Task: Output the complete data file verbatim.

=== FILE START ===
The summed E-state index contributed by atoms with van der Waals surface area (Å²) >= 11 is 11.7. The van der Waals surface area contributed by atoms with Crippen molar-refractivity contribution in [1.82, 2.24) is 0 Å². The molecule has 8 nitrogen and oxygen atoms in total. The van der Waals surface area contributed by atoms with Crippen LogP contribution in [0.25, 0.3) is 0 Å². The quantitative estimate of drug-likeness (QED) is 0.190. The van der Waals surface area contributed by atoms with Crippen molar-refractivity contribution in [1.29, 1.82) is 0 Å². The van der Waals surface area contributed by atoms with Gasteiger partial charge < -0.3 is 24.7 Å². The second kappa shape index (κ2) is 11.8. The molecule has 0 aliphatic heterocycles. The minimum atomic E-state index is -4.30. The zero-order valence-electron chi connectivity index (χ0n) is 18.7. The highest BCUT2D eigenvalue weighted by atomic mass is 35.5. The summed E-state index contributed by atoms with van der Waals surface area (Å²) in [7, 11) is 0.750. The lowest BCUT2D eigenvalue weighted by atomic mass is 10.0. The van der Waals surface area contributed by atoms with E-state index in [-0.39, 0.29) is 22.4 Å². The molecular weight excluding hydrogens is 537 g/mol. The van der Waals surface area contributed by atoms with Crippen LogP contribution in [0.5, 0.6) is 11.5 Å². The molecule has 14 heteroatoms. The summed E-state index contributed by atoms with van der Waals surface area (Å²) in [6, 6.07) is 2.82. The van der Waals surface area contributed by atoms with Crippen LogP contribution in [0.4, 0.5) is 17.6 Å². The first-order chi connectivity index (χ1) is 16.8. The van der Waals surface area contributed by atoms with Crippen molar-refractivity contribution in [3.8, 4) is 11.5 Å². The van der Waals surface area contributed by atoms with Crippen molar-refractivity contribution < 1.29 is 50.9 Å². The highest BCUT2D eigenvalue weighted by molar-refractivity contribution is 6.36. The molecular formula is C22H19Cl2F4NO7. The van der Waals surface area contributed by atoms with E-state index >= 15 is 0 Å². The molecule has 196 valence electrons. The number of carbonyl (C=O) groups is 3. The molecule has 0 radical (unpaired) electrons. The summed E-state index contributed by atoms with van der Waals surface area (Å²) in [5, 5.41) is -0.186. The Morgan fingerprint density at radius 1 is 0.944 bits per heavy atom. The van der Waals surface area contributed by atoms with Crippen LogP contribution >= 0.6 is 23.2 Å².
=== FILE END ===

The summed E-state index contributed by atoms with van der Waals surface area (Å²) >= 11 is 11.7. The van der Waals surface area contributed by atoms with Crippen molar-refractivity contribution in [1.82, 2.24) is 0 Å². The molecule has 8 nitrogen and oxygen atoms in total. The van der Waals surface area contributed by atoms with Crippen LogP contribution in [0.25, 0.3) is 0 Å². The quantitative estimate of drug-likeness (QED) is 0.190. The van der Waals surface area contributed by atoms with Crippen molar-refractivity contribution in [1.29, 1.82) is 0 Å². The van der Waals surface area contributed by atoms with Gasteiger partial charge < -0.3 is 24.7 Å². The second kappa shape index (κ2) is 11.8. The molecule has 0 aliphatic heterocycles. The minimum atomic E-state index is -4.30. The zero-order valence-electron chi connectivity index (χ0n) is 18.7. The highest BCUT2D eigenvalue weighted by atomic mass is 35.5. The summed E-state index contributed by atoms with van der Waals surface area (Å²) in [7, 11) is 0.750. The lowest BCUT2D eigenvalue weighted by atomic mass is 10.0. The van der Waals surface area contributed by atoms with E-state index in [-0.39, 0.29) is 22.4 Å². The molecular weight excluding hydrogens is 537 g/mol. The van der Waals surface area contributed by atoms with Crippen LogP contribution in [0.5, 0.6) is 11.5 Å². The molecule has 14 heteroatoms. The summed E-state index contributed by atoms with van der Waals surface area (Å²) in [6, 6.07) is 2.82. The van der Waals surface area contributed by atoms with Crippen LogP contribution in [0.4, 0.5) is 17.6 Å². The first-order chi connectivity index (χ1) is 16.8. The van der Waals surface area contributed by atoms with Crippen molar-refractivity contribution in [3.8, 4) is 11.5 Å². The van der Waals surface area contributed by atoms with Crippen molar-refractivity contribution < 1.29 is 50.9 Å². The highest BCUT2D eigenvalue weighted by molar-refractivity contribution is 6.36. The molecular formula is C22H19Cl2F4NO7. The van der Waals surface area contributed by atoms with E-state index >= 15 is 0 Å². The molecule has 196 valence electrons. The number of carbonyl (C=O) groups is 3. The molecule has 0 radical (unpaired) electrons. The summed E-state index contributed by atoms with van der Waals surface area (Å²) in [5, 5.41) is -0.186. The Morgan fingerprint density at radius 1 is 0.944 bits per heavy atom. The van der Waals surface area contributed by atoms with Crippen LogP contribution >= 0.6 is 23.2 Å².